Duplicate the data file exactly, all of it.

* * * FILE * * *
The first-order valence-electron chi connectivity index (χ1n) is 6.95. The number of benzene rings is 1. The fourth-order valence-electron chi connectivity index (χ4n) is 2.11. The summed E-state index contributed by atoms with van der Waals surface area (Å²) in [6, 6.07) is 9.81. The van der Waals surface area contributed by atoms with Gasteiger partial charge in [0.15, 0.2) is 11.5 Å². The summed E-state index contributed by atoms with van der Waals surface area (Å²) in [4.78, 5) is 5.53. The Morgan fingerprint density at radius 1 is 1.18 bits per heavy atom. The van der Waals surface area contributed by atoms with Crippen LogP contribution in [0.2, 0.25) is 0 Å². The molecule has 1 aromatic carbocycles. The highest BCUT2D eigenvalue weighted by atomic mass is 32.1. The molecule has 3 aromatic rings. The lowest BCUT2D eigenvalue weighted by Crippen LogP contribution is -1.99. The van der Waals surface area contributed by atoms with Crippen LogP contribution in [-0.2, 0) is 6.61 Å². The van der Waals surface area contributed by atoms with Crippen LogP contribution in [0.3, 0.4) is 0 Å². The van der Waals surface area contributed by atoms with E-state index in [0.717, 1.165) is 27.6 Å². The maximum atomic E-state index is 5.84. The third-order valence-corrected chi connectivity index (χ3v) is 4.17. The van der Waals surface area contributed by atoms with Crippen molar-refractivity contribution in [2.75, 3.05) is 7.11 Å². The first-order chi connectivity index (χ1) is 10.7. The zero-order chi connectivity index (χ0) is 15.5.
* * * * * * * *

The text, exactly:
The first-order valence-electron chi connectivity index (χ1n) is 6.95. The number of benzene rings is 1. The fourth-order valence-electron chi connectivity index (χ4n) is 2.11. The summed E-state index contributed by atoms with van der Waals surface area (Å²) in [6, 6.07) is 9.81. The van der Waals surface area contributed by atoms with Gasteiger partial charge in [0.15, 0.2) is 11.5 Å². The summed E-state index contributed by atoms with van der Waals surface area (Å²) in [4.78, 5) is 5.53. The Morgan fingerprint density at radius 1 is 1.18 bits per heavy atom. The van der Waals surface area contributed by atoms with Crippen LogP contribution in [0.2, 0.25) is 0 Å². The molecule has 1 aromatic carbocycles. The highest BCUT2D eigenvalue weighted by atomic mass is 32.1. The molecule has 3 aromatic rings. The lowest BCUT2D eigenvalue weighted by Crippen LogP contribution is -1.99. The van der Waals surface area contributed by atoms with Crippen LogP contribution in [-0.2, 0) is 6.61 Å². The van der Waals surface area contributed by atoms with Crippen LogP contribution in [0.3, 0.4) is 0 Å². The van der Waals surface area contributed by atoms with E-state index in [0.717, 1.165) is 27.6 Å². The maximum atomic E-state index is 5.84. The third-order valence-corrected chi connectivity index (χ3v) is 4.17. The van der Waals surface area contributed by atoms with Crippen molar-refractivity contribution in [2.75, 3.05) is 7.11 Å². The first-order chi connectivity index (χ1) is 10.7. The zero-order chi connectivity index (χ0) is 15.5.